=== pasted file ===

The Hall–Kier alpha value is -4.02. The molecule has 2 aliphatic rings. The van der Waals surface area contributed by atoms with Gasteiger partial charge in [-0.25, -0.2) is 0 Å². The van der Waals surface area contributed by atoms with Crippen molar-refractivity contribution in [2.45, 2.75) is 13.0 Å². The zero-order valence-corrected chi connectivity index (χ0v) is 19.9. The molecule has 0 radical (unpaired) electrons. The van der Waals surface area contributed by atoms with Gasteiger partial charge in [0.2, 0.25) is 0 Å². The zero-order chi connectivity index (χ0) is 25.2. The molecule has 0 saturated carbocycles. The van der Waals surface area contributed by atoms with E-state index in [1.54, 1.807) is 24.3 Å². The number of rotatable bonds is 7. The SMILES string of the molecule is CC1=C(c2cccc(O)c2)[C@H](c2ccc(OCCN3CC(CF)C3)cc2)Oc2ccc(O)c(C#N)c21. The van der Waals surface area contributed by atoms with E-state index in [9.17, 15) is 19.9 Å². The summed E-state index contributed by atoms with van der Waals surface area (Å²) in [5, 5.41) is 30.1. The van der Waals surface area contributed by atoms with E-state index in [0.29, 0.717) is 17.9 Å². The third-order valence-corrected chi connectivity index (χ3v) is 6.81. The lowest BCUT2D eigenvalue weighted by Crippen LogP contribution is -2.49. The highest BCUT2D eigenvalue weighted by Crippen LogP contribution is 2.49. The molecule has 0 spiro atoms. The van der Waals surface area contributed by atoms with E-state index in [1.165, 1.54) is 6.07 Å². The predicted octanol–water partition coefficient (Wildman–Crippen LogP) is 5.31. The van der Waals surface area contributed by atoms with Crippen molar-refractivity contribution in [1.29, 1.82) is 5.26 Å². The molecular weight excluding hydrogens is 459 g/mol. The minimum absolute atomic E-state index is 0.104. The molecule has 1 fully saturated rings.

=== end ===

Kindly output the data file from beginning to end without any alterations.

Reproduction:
The Hall–Kier alpha value is -4.02. The molecule has 2 aliphatic rings. The van der Waals surface area contributed by atoms with Gasteiger partial charge in [-0.25, -0.2) is 0 Å². The van der Waals surface area contributed by atoms with Crippen molar-refractivity contribution in [2.45, 2.75) is 13.0 Å². The zero-order valence-corrected chi connectivity index (χ0v) is 19.9. The molecule has 0 radical (unpaired) electrons. The van der Waals surface area contributed by atoms with Gasteiger partial charge in [0.2, 0.25) is 0 Å². The zero-order chi connectivity index (χ0) is 25.2. The molecule has 0 saturated carbocycles. The van der Waals surface area contributed by atoms with E-state index in [1.54, 1.807) is 24.3 Å². The number of rotatable bonds is 7. The SMILES string of the molecule is CC1=C(c2cccc(O)c2)[C@H](c2ccc(OCCN3CC(CF)C3)cc2)Oc2ccc(O)c(C#N)c21. The van der Waals surface area contributed by atoms with E-state index in [9.17, 15) is 19.9 Å². The summed E-state index contributed by atoms with van der Waals surface area (Å²) in [5, 5.41) is 30.1. The van der Waals surface area contributed by atoms with E-state index in [0.29, 0.717) is 17.9 Å². The third-order valence-corrected chi connectivity index (χ3v) is 6.81. The lowest BCUT2D eigenvalue weighted by Crippen LogP contribution is -2.49. The highest BCUT2D eigenvalue weighted by Crippen LogP contribution is 2.49. The molecule has 0 spiro atoms. The van der Waals surface area contributed by atoms with E-state index in [1.165, 1.54) is 6.07 Å². The predicted octanol–water partition coefficient (Wildman–Crippen LogP) is 5.31. The van der Waals surface area contributed by atoms with Crippen molar-refractivity contribution in [1.29, 1.82) is 5.26 Å². The molecular weight excluding hydrogens is 459 g/mol. The minimum absolute atomic E-state index is 0.104. The molecule has 1 fully saturated rings.